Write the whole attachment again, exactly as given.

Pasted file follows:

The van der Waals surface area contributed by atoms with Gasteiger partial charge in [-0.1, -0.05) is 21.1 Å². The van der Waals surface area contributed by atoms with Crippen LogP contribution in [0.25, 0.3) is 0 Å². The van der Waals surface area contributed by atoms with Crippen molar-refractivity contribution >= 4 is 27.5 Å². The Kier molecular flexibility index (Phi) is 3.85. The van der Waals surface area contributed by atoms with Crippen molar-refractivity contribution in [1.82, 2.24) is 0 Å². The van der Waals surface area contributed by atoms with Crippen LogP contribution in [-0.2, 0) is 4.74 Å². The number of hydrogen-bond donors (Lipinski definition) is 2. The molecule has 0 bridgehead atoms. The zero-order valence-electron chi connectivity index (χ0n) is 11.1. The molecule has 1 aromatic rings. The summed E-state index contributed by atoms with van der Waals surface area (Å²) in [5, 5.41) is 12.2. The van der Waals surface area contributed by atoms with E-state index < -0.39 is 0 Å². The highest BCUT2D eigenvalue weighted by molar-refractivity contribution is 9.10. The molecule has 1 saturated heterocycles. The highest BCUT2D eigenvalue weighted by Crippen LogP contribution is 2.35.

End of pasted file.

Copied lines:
The van der Waals surface area contributed by atoms with Gasteiger partial charge in [-0.1, -0.05) is 21.1 Å². The van der Waals surface area contributed by atoms with Crippen LogP contribution in [0.25, 0.3) is 0 Å². The van der Waals surface area contributed by atoms with Crippen molar-refractivity contribution >= 4 is 27.5 Å². The Kier molecular flexibility index (Phi) is 3.85. The van der Waals surface area contributed by atoms with Crippen molar-refractivity contribution in [1.82, 2.24) is 0 Å². The van der Waals surface area contributed by atoms with Crippen LogP contribution in [-0.2, 0) is 4.74 Å². The number of hydrogen-bond donors (Lipinski definition) is 2. The molecule has 0 bridgehead atoms. The zero-order valence-electron chi connectivity index (χ0n) is 11.1. The molecule has 1 aromatic rings. The summed E-state index contributed by atoms with van der Waals surface area (Å²) in [5, 5.41) is 12.2. The van der Waals surface area contributed by atoms with E-state index < -0.39 is 0 Å². The highest BCUT2D eigenvalue weighted by molar-refractivity contribution is 9.10. The molecule has 1 saturated heterocycles. The highest BCUT2D eigenvalue weighted by Crippen LogP contribution is 2.35.